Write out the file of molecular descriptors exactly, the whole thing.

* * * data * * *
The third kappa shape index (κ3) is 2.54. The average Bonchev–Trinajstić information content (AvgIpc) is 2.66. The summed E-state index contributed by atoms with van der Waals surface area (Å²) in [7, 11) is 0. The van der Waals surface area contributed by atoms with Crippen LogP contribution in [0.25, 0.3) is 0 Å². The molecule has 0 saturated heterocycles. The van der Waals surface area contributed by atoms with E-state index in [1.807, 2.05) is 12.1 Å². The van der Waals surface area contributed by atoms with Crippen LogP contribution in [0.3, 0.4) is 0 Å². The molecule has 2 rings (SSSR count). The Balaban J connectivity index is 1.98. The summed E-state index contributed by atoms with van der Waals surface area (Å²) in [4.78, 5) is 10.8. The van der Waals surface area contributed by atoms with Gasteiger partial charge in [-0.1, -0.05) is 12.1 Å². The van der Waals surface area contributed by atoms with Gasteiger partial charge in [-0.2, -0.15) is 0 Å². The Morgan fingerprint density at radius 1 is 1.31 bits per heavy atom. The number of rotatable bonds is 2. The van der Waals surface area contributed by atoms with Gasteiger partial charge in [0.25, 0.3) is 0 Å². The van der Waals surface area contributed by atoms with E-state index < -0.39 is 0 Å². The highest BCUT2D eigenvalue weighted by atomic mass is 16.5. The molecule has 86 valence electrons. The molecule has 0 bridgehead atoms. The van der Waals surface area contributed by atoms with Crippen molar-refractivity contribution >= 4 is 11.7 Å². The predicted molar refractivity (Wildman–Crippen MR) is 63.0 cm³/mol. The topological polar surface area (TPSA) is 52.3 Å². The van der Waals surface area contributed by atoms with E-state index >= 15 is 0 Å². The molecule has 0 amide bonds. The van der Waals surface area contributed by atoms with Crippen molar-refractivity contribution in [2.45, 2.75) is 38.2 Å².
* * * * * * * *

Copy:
The third kappa shape index (κ3) is 2.54. The average Bonchev–Trinajstić information content (AvgIpc) is 2.66. The summed E-state index contributed by atoms with van der Waals surface area (Å²) in [7, 11) is 0. The van der Waals surface area contributed by atoms with Crippen LogP contribution in [0.25, 0.3) is 0 Å². The molecule has 0 saturated heterocycles. The van der Waals surface area contributed by atoms with E-state index in [1.807, 2.05) is 12.1 Å². The van der Waals surface area contributed by atoms with Crippen LogP contribution in [0.3, 0.4) is 0 Å². The molecule has 2 rings (SSSR count). The Balaban J connectivity index is 1.98. The summed E-state index contributed by atoms with van der Waals surface area (Å²) in [4.78, 5) is 10.8. The van der Waals surface area contributed by atoms with Gasteiger partial charge in [-0.1, -0.05) is 12.1 Å². The van der Waals surface area contributed by atoms with Gasteiger partial charge in [-0.2, -0.15) is 0 Å². The Morgan fingerprint density at radius 1 is 1.31 bits per heavy atom. The number of rotatable bonds is 2. The van der Waals surface area contributed by atoms with Gasteiger partial charge in [0.25, 0.3) is 0 Å². The van der Waals surface area contributed by atoms with E-state index < -0.39 is 0 Å². The highest BCUT2D eigenvalue weighted by atomic mass is 16.5. The molecule has 86 valence electrons. The molecule has 0 bridgehead atoms. The van der Waals surface area contributed by atoms with Crippen molar-refractivity contribution >= 4 is 11.7 Å². The predicted molar refractivity (Wildman–Crippen MR) is 63.0 cm³/mol. The topological polar surface area (TPSA) is 52.3 Å². The van der Waals surface area contributed by atoms with E-state index >= 15 is 0 Å². The molecule has 0 amide bonds. The van der Waals surface area contributed by atoms with Crippen molar-refractivity contribution in [2.45, 2.75) is 38.2 Å².